At the 2015 edition of the Enescu Festival will bring over 20 works by George Enescu in modern interpretations of some of the most important orchestras of the world, we invite you to discover through the eyes of the composer Cornel Țăranu two of Enescu’s essential compositions.
by Irina Hasnaș
The interview where Irina Hasnaș selected fragments was originally published in the book Magic Dialogues by Irina Hasnaș and Corina Radoi (ICR Publishing House/2007) and it is republished with the author’s permission.
Cornel Țăranu on Enescu’s compositions:
Symphony No. 4
George Enescu’s fourth symphony follows the line of the third, which is clear, with a very classical, articulate writing. It is a symphony bearing the seeds of simplification, as opposed to the second, which is very dense, a bit too florid.
The manuscript is in a great state and two orchestral versions of the first part have been discovered, which are performed often.
We chose the second one as the definitive form that Enescu would have preferred. Unfortunately, there is just a single fully orchestrated sketch of the third movement, the slow one, and it is all we have so far. Enescu spoke much of this symphony dedicated to Gabriel Faure, a mysterious musician, like Maurice Ravel, who never showed his manuscripts.
They can be found at the “G. Enescu” Museum in a large file that we received from Paris. It seems his wish was to live a few dozen years more and finish everything he had started.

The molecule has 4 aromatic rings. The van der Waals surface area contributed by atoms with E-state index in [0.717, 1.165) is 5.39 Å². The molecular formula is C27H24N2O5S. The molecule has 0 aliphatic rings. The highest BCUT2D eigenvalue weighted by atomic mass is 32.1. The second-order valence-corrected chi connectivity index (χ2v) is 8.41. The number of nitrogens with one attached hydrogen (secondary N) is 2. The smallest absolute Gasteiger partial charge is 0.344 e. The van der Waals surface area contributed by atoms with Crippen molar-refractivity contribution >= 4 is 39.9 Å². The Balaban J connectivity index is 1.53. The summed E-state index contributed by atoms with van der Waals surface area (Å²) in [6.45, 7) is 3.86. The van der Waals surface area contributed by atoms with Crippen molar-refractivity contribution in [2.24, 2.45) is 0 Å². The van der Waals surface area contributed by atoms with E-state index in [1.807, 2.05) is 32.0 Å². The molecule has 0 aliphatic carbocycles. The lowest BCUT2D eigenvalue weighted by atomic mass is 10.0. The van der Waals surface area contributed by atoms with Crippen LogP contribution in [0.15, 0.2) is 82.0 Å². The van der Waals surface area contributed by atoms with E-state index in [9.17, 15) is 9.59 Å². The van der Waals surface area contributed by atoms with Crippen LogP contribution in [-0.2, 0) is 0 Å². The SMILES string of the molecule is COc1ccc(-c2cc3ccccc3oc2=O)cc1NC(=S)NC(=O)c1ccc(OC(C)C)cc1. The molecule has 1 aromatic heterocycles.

The suite Impressions d’enfance
Impressions d’enfance is a cycle whose dramaturgy is similar to the cosmic cycle seen through the eyes and sensibility of a child. First we have the old master unravelling his song, we have the river behind the garden and then the lullaby for this child who needs to fall asleep and who cannot do it because the wind blows through the chimney and makes a troubling sound, created by George Enescu with double sul ponticello chords.
Then we have the storm that frightens the child.
Eventually things calm down, the sun returns, giving life to the new expansion, the newly found affectivity.
There is no florilegium, there is an inner dramaturgy. This is the reason why the artist only takes one break during the cycle, after the third part, then the last seven images interlink, as they start from a certain moment in the child’s life, who is stunned by everything he sees, hears and they carry him to the next day, when the sun gives him confidence.
“When we are children, our parents give us a circle to play with. When we are grown up, a woman gives us a ring. Later on, to find comfort because you are growing old, good people offer you a small crown of laurel. There are so many factories, all of them in the new world, which make toys. Let me add something. I was talking about the Countess de Noailles. One day she wanted to talk to me about the topic of glory, about admiration, and she suddenly said: Is there anything beyond glory? I said NO! Glory is nothing that is beyond the beauty, the emotion, the selfless joy of being part of all of this.” – George Enescu